Another thing to look out for to avoid being scammed by crypto frauds is by avoiding their emails that come in the form of blackmail. Scammers will take advantage if you carelessly put your private information online, especially on social media. However, scammers out there would send suspicious emails stating that they have compromising or embarrassing photos of you or have personal information that you only know about, so they will use it as leverage to acquire crypto from you.
#3. Social Media Scams
Regarding crypto scams in social media platforms, if you read a post, tweet, email, or receive a text message that tells you to send them crypto with a promise of getting more in return, there’s a high chance that it’s a scam. Even if the message you’ve received came from a person you know or a celebrity you adore, there’s a chance it’s still a scam. So don’t ever trust anything in social media unless there’s legitimate research to back it up, saying that it’s true.
#4. Social Engineering Scams
Another type of crypto-related scam to look out for is social engineering scams, which manipulate a target psychologically through deception to gain important information relating to the target’s accounts. This is one of the most dangerous crypto scams, as the scammers let people think they are dealing with a reputable business, an established government, tech support, and sometimes your friend. Regardless of whether trusted connections would ask for you to pay with crypto for any reason, it’s highly likely that it’s a sign of a scam.
#5. Giveaway and Impostor Scams
Moving to the domain of social media influence, there are many scammers out there trying to pose as reputable cryptocurrency influencers, well-established business people, or celebrities. These are to easily capture the attention of potential targets, many of which promise to multiply or match the digital currencies the victims have sent to them in what’s known as a giveaway scam.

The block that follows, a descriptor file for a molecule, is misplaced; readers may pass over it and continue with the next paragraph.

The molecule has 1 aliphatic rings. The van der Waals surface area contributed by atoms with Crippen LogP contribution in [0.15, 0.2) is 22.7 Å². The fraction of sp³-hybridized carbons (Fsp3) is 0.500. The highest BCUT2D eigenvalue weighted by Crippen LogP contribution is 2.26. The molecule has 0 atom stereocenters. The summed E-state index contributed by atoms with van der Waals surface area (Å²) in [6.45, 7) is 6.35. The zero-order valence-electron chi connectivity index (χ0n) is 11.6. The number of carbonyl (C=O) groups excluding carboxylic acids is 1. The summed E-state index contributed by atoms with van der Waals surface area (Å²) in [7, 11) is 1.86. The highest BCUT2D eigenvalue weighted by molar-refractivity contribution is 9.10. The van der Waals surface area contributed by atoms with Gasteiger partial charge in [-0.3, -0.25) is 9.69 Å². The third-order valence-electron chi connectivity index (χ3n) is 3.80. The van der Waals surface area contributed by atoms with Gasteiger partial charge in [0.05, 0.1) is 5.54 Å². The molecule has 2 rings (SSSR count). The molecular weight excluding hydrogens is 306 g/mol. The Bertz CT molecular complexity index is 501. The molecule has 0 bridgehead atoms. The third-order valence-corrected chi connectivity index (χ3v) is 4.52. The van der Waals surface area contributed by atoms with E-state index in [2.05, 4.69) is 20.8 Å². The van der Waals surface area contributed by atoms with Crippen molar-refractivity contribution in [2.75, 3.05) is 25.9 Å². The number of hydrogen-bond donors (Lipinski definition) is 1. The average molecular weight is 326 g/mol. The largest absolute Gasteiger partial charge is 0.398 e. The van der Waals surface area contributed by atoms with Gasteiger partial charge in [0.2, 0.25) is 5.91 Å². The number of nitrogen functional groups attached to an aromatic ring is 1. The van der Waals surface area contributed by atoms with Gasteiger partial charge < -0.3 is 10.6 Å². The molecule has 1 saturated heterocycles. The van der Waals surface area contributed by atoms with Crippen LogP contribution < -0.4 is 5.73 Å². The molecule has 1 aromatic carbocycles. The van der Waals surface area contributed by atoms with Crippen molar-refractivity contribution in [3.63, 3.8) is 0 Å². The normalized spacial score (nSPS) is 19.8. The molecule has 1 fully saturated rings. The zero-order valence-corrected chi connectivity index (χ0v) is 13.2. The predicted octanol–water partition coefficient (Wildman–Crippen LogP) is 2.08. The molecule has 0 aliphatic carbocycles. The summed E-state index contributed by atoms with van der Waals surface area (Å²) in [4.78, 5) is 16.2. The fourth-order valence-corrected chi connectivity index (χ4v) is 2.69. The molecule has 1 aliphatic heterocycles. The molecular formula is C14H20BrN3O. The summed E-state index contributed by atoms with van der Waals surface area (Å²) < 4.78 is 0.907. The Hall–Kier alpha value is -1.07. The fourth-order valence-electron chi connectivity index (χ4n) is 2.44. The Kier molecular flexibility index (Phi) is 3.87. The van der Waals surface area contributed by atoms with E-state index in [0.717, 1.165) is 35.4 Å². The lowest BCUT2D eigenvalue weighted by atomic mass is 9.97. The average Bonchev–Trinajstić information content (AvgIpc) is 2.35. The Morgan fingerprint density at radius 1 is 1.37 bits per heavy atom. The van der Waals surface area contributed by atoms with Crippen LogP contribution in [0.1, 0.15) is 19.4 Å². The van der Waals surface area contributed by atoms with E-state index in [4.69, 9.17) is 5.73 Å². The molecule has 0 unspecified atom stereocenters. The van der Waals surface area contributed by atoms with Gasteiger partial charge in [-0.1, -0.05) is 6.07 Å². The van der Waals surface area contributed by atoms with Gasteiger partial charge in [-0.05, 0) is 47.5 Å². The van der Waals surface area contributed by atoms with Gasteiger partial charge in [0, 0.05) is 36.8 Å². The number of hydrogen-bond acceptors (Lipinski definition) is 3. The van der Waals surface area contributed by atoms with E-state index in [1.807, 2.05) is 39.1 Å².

Furthermore, a well-crafted message from a scammer’s seemingly legit social media account can sometimes create some sort of credibility for what they are disclosing as a giveaway. With that in mind, people tend to see it as a “once in a lifetime” opportunity, which could lead the victims to immediately transfer cryptocurrency funds in hopes of instantly receiving more than what they paid in return. Reports show that more than 2 million dollars worth of crypto has been transferred to a scammer who poses as Elon Musk.
For many people who’ve encountered stories, news, and social media posts about how the crypto market is booming, it may revoke the feelings of speculators towards the technology. As the economic system of digital currencies continues to grow, it’s no doubt that the crypto market will be the main focus of scammers and fraudsters.
Regardless, cryptocurrency scams generally fall into two categories: socially engineered scams that aim to obtain private or security information to be used as leverage and having someone send crypto to a particular digital wallet that’s already compromised.
So by knowing and understanding how crypto scammers try to steal your info and, ultimately, your money, you will know if what you’re experiencing is a crypto-related scam; thus, you’ll be able to stop it before anything happens to you and your money.